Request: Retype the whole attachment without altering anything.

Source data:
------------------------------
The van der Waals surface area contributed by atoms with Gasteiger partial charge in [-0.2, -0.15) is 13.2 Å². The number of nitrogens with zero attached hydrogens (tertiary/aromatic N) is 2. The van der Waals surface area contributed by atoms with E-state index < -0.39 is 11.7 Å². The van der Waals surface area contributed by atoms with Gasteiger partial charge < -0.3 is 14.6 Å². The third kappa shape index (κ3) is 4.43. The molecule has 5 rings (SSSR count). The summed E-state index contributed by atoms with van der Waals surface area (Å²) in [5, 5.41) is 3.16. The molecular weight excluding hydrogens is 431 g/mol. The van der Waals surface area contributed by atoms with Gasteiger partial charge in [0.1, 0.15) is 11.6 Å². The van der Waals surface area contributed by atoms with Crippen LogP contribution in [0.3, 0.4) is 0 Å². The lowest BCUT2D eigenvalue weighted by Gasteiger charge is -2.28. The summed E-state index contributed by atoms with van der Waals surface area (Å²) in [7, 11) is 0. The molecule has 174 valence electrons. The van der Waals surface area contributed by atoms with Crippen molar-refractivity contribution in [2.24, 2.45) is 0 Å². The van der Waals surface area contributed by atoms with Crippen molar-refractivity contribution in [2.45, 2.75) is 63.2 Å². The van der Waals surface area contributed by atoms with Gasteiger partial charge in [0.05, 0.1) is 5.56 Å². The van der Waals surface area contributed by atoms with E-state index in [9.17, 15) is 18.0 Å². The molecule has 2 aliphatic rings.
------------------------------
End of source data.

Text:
The van der Waals surface area contributed by atoms with Gasteiger partial charge in [-0.2, -0.15) is 13.2 Å². The number of nitrogens with zero attached hydrogens (tertiary/aromatic N) is 2. The van der Waals surface area contributed by atoms with E-state index < -0.39 is 11.7 Å². The van der Waals surface area contributed by atoms with Gasteiger partial charge < -0.3 is 14.6 Å². The third kappa shape index (κ3) is 4.43. The molecule has 5 rings (SSSR count). The summed E-state index contributed by atoms with van der Waals surface area (Å²) in [5, 5.41) is 3.16. The molecular weight excluding hydrogens is 431 g/mol. The van der Waals surface area contributed by atoms with Gasteiger partial charge in [0.1, 0.15) is 11.6 Å². The van der Waals surface area contributed by atoms with Crippen LogP contribution in [0.3, 0.4) is 0 Å². The lowest BCUT2D eigenvalue weighted by Gasteiger charge is -2.28. The summed E-state index contributed by atoms with van der Waals surface area (Å²) in [7, 11) is 0. The molecule has 174 valence electrons. The van der Waals surface area contributed by atoms with Crippen molar-refractivity contribution in [2.24, 2.45) is 0 Å². The van der Waals surface area contributed by atoms with Crippen molar-refractivity contribution in [2.45, 2.75) is 63.2 Å². The van der Waals surface area contributed by atoms with Gasteiger partial charge in [0.05, 0.1) is 5.56 Å². The van der Waals surface area contributed by atoms with E-state index in [9.17, 15) is 18.0 Å². The molecule has 2 aliphatic rings.